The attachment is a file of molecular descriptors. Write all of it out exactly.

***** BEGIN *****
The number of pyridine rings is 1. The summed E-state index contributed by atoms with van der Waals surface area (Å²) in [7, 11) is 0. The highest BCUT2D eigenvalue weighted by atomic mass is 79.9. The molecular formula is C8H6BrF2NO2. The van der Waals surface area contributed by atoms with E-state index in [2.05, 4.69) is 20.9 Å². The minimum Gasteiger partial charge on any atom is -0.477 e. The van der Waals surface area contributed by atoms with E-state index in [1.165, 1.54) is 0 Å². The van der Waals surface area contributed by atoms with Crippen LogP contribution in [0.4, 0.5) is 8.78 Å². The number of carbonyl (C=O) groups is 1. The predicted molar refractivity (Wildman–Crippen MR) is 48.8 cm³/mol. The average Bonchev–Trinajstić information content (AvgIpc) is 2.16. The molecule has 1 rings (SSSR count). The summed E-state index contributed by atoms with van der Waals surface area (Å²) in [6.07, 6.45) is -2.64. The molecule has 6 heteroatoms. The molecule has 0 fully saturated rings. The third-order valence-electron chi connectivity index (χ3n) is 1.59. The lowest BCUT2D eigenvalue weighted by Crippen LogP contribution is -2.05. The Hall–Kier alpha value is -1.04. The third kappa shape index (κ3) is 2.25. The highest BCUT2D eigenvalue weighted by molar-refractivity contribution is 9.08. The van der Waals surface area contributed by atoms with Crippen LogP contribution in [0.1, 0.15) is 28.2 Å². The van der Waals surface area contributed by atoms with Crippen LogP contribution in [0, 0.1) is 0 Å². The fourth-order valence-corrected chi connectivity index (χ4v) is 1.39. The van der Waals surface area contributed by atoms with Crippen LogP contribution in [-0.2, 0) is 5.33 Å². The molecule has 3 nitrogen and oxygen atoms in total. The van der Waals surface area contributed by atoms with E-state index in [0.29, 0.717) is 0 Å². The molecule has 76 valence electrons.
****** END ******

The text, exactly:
The number of pyridine rings is 1. The summed E-state index contributed by atoms with van der Waals surface area (Å²) in [7, 11) is 0. The highest BCUT2D eigenvalue weighted by atomic mass is 79.9. The molecular formula is C8H6BrF2NO2. The van der Waals surface area contributed by atoms with E-state index in [2.05, 4.69) is 20.9 Å². The minimum Gasteiger partial charge on any atom is -0.477 e. The van der Waals surface area contributed by atoms with E-state index in [1.165, 1.54) is 0 Å². The van der Waals surface area contributed by atoms with Crippen LogP contribution in [0.4, 0.5) is 8.78 Å². The number of carbonyl (C=O) groups is 1. The predicted molar refractivity (Wildman–Crippen MR) is 48.8 cm³/mol. The average Bonchev–Trinajstić information content (AvgIpc) is 2.16. The molecule has 1 rings (SSSR count). The summed E-state index contributed by atoms with van der Waals surface area (Å²) in [6.07, 6.45) is -2.64. The molecule has 6 heteroatoms. The molecule has 0 fully saturated rings. The third-order valence-electron chi connectivity index (χ3n) is 1.59. The lowest BCUT2D eigenvalue weighted by Crippen LogP contribution is -2.05. The Hall–Kier alpha value is -1.04. The third kappa shape index (κ3) is 2.25. The highest BCUT2D eigenvalue weighted by molar-refractivity contribution is 9.08. The van der Waals surface area contributed by atoms with Crippen LogP contribution in [0.1, 0.15) is 28.2 Å². The van der Waals surface area contributed by atoms with Crippen LogP contribution in [0, 0.1) is 0 Å². The fourth-order valence-corrected chi connectivity index (χ4v) is 1.39. The van der Waals surface area contributed by atoms with Crippen LogP contribution in [-0.2, 0) is 5.33 Å². The molecule has 3 nitrogen and oxygen atoms in total. The van der Waals surface area contributed by atoms with E-state index in [0.29, 0.717) is 0 Å². The molecule has 76 valence electrons.